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Welcome to Quertle Find What Matters ™ © 2011 Quertle, LLC.

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Presentation on theme: "Welcome to Quertle Find What Matters ™ © 2011 Quertle, LLC."— Presentation transcript:

1 Welcome to Quertle Find What Matters ™ © 2011 Quertle, LLC

2 Introductions Issues and Solutions –The problems Quertle has addressed  –Insights into how to best use Quertle Live searching –Query strategies –Key features Training Session Outline

3 Vicki Burnett, Ph.D. –Molecular Toxicology –Text Mining –Data Analysis Jeffrey Saffer, Ph.D. –Molecular Biophysics and Biochemistry –Text Mining –Information Visualization Quertle Principals

4 Sometimes a search gives so many results that it is nearly impossible to find what really matters –Too many irrelevant results –Too hard to explore the sheer numbers Issue: Too Many Results Gulp!

5 Relationship-based searching Intuitive exploration Solution: Quertle Provides…

6 Relationships vs. Keywords “While having my morning caffeine, my blood pressure really rose when I read about the person whose oxycodone abuse caused death.” This sentence is not relevant to: “caffeine’s effects on blood pressure” There are multiple keywords, but only one relationship! What’s relevant?

7 Subject-Verb-Object triplet representing an assertion by the author –“streptozotocin induces diabetes” Relationships are order independent –“diabetes is induced by streptozotocin” A sentence may have multiple relationships –“While streptozotocin causes diabetes, alloxan also induces diabetes” What are Relationships?

8 Search for “Diabetes and Cancer” Want to find “Diabetes is well known to be associated with pancreatic cancer” 1 but not “Curcumin has been used to treat cancer, diabetes and other pathologies” 2 even though each sentence contains both terms Benefit of Relationship Searching 1 Perrin et al, 2007, BMC Med 2 Tikoo et al, 2008, Br J Pharmacol 153: 1225

9 Use all or parts of a relationship caffeine affects sleep caffeine affects affects sleep Verbs are not required, but can significantly focus a search Use additional qualifiers, including dates, as filters on the Results page Searching for Relationships caffeine sleep caffeine sleep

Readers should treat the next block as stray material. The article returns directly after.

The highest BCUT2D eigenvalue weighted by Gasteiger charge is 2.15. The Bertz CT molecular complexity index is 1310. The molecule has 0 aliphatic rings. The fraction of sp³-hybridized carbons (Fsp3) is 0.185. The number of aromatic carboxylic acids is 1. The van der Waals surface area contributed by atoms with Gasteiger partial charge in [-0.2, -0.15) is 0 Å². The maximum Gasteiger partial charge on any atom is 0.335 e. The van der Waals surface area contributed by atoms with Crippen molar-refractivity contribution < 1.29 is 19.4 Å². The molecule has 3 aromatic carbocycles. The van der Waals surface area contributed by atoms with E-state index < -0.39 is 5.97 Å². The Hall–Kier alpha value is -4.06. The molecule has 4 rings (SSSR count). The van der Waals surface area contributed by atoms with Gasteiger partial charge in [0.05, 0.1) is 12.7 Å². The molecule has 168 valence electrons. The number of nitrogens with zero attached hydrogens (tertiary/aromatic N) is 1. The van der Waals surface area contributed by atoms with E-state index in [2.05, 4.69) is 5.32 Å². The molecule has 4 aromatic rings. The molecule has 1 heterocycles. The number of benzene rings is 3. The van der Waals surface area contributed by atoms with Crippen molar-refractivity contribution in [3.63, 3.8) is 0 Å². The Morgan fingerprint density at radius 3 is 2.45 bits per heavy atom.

10 A general search “diabetes induces” will get diabetes as subject OR object (diabetes induces __) or (__ induces diabetes) Use “what” to clarify your intention “diabetes induces what” will return only diabetes as subject “what induces diabetes” will return only diabetes as object Search Tip – Be Clear

11 Case-sensitive searching supported –NO; MAID Separate entry box for author names –Benedict syndrome Searching informative text –Not References, Acknowledgements, etc. Extensive ontology –All synonyms will be automatically applied –Enables searching for categories To Support Effective Searching

12 Desired Query: arsenic affects what diseases? What you want: arsenic affects cancer arsenic affects diabetes arsenic affects Alzheimer’s arsenic affects stroke arsenic affects COPD arsenic affects neurodegeneration arsenic affects anoxia arsenic affects inflammation … Searching for Categories I’ll be at this all week!

13 Power Terms represent classes of entities, e.g., $Diseases Allows you to query for all members of the class in a single bound Regular ($) vs. “automatic” Power Terms Let us know what other Power Terms you want Introducing Power Terms™ query

14 To Support Effective Exploration Clear indication of relevance –Results sorted by relevance Optional date sorting –Highlighting in context –See relevant relationship(s) –View abstracts right on the results page Intuitive navigation of the results –Automatic Key Concept extraction –Dynamic filtering Easy connectivity

15 Quertle Demonstration

16 –Find definitions in the context of actual documents Search Tip – Find Definitions

17 D –Get some results –“interact”, per se, may be too limiting if you are looking for any effects (“cause”, etc.) No need for (Vitamin B12 or cobalamin or …) and (metformin or 1,1-dimethylbiguanide or …) –From Key Concepts, immediately see The main action is to “decrease” “Malabsorption” is a contributor Structuring Searches

18 $Diseases means everything bad (e.g., oxidative stress), not just named diseases Power Term members found in relationships are listed in the Key Concepts filter What other Bad Effects?

19 Focus search on core relationship –Add qualifiers as filters MeSH are searched under Keyword Results, but are not relevant to Relationships Quertle find the concepts in any order, so phrase searching is not needed (nor supported) All aliases and synonyms are automatically applied, so no Boolean is needed Excluding terms (NOT) is not currently supported Enter Authors in separate field –Finds all of the entered names Enter Journals in separate field –Finds any of the entered names Save searches and get automatic alerts (MyQuertle) Check out the Help and FAQ pages Key Points – Searching

20 An individual will be listed many ways –Saffer J –Saffer JD –Saffer Jeffrey –Saffer Jeffrey D To find all forms of a name, use the lowest common denominator Search Tip – Authors

21 Sort by Relevance or Date Also Containing filter –Applied to all informative text; can add multiple filters Publication Date filter –Only the listed options are available at this time –To see early documents, sort by date and look at the last pages Key Concepts filter –Derived from and applied only to the relationships –Apply one at a time Publication Type filter –Finds any of the selected types Easy export to bibliographic management tools Easy access to full-text articles –Single click on PDF icon (when shown) –Connect to your holdings through any OpenURL-compliant resolver (see Key Points – Results

22 More is not better! Only more relevant information is better. Remember:

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